Following an irregularity or turbulence of one’s environment and lifestyle, basic human motivations and behavioral patterns undergo many significant changes. The psychological development of the characters in July’s People and Heart of Darkness is comparable to each other, as the characters in both novels experience a change from living a life of comfort and luxuries to being reduced to a lifestyle dependent upon nature and few material privileges. This also causes the characters to feel a severe threat to their sense of mastery as a European.
The characters in both novels are driven into the less explored regions of Africa, which Graham Greene describes as a great continent in the shape of a human heart, “a place where barbarism triumphs over humanity, nature over technology, biology over culture, id over superego. ” (McLynn, ix) It appears that Africa has become a topology of the mind, all beckoning part of the chaotic unconsciousness within the while European, waiting to be discovered and explored.
It is easy to scout parallels between Marlow’s tale and the Smales’ stay in Africa, seeking insight into the language of depth psychology. In July’s People, revolution forces the Smales to escape to their former servant’s dearth black village where they are alienated and deprived of their material luxuries, an emergence of the Smales’ class identity. Their being shoved into an environment of filth and insects and mud walls from a previous lifestyle of shiny white bathrooms and hired services diminishes their level of superiority in the village.
Maureen in particular expresses a strong fear of degeneration, which is shown in the way she clings to the anomalous bourgeois conventionality of “two cups of tea and a small tin of condensed milk, jaggedly-opened, specially for them, with a spoon in it. ” Another evidence of a sense of possession for their European identities is the way Bam and Maureen defines their identities as a series of hollow middle class titles that demonstrate an economic advantage: “Maureen and Bam Smales. Bamford Smales, Smales, Caprano & Partners, Architects. Maureen Hetherington from Western Area Gold Mines.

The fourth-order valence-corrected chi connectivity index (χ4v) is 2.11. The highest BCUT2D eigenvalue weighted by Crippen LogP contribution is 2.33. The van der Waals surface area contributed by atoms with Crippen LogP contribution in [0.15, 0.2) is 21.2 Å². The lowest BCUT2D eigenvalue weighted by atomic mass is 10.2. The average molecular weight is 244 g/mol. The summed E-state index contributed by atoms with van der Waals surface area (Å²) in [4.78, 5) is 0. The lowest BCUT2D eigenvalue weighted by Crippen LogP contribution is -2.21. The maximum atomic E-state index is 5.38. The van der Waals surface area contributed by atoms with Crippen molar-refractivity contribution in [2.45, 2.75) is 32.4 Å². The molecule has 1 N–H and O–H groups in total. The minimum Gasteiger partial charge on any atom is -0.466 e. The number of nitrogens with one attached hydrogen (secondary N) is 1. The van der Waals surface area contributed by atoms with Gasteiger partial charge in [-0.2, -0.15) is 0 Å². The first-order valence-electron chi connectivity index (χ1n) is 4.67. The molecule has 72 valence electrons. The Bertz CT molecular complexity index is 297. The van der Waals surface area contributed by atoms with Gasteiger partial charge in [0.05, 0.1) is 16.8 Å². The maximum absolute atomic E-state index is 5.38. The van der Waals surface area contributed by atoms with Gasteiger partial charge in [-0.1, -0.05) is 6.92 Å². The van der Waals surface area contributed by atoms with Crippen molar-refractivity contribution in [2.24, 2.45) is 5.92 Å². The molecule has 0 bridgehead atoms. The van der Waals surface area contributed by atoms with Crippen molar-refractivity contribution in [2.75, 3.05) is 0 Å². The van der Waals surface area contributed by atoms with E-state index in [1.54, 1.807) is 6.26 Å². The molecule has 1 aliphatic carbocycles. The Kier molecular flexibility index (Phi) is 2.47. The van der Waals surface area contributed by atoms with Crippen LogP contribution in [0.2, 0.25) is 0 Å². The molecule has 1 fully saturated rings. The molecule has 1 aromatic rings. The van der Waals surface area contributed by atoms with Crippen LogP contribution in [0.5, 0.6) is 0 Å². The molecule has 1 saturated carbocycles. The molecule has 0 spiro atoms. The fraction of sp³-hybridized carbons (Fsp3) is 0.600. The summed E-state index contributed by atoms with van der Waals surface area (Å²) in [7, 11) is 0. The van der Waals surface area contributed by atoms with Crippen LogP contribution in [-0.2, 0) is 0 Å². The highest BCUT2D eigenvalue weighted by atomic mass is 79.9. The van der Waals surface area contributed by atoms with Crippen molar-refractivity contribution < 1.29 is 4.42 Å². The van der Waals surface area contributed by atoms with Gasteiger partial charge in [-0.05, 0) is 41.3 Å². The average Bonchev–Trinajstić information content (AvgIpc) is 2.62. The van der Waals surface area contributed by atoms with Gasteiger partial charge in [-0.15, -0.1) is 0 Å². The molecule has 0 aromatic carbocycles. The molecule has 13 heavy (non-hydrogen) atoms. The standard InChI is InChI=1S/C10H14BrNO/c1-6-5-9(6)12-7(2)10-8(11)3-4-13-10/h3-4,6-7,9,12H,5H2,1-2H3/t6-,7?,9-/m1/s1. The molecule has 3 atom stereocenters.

Under 10s Silver Cup for Classical and Mime at the Johannesburg Eisteddfod” (2). Marlow’s reaction to primitive conditions is different because, rather than being forced into his journey, his was one chosen for himself to escape from the standards of city life in Europe, and he has been given time to prepare himself psychologically. However, he also feels his sense of mastery as a European is severely threatened, particularly because Marlow bases his perceptions of the Africans on a kind of thinking that was current during the time that Conrad wrote the novel.
Scientists during the time theorized that various human populations existed in different levels on an evolutionary scale from savage to civilized, and Europeans were placed on the farthest end of the continuum, which indicated that they were the “fully civilized. ” Scientists claimed that although Europeans had reached the height of civilization, far from their savage past, the memory of savagery still remains within them. Hence Marlow is fearful about his own quality compared to the Africans, whom his civilization has taught him to believe are savages.
Maureen shares a similar situation. She is extremely sensitive in her relationship with July because she fears the recognition of her subconscious racist views, which are made much more obvious in the village, and tries to defend herself when she expresses a liberal guilty conscience for fear of having treated him poorly: -I’ve never made you do anything you didn’t think it was your job to do. Have I? Have I? I make mistakes, too. Tell me. When did we treat you inconsiderately-badly? I’d like to know, I really want to know- (Gordimer, 71).
Also, because she is unwilling to relinquish her status as a European, she does not adapt to her new surroundings as well as her other family members. Maureen grieves over the loss of possessions, while her children, not so concerned with a life of luxury, easily adjust to their new environment. Unlike her husband Bam, who attempts to become a part of the community as a way of coping with the situation, Maureen feels trapped and alienated within the village, which causes her to go mad. Her loss of civility is revealed when she drowns a litter of kittens, which she justifies as her “obssess[ion] with the reduction of suffering” (90).
The characters in both novels experience disequilibrium of their setting, which first destroys their sense of time. Without a watch, Maureen quickly loses her internal clock and continues her existence “not knowing where she was, in time, in the order of a day as she had always known it” (17). This seems to be immensely discouraging for her, as the track of time is an organizing principle offering the semblance of order. All the stable, secure regularity of privileged existence such as appointment books, tiny rolled bits of paper money and what class the Smales had represented back in Johannesberg mean nothing in the death black village.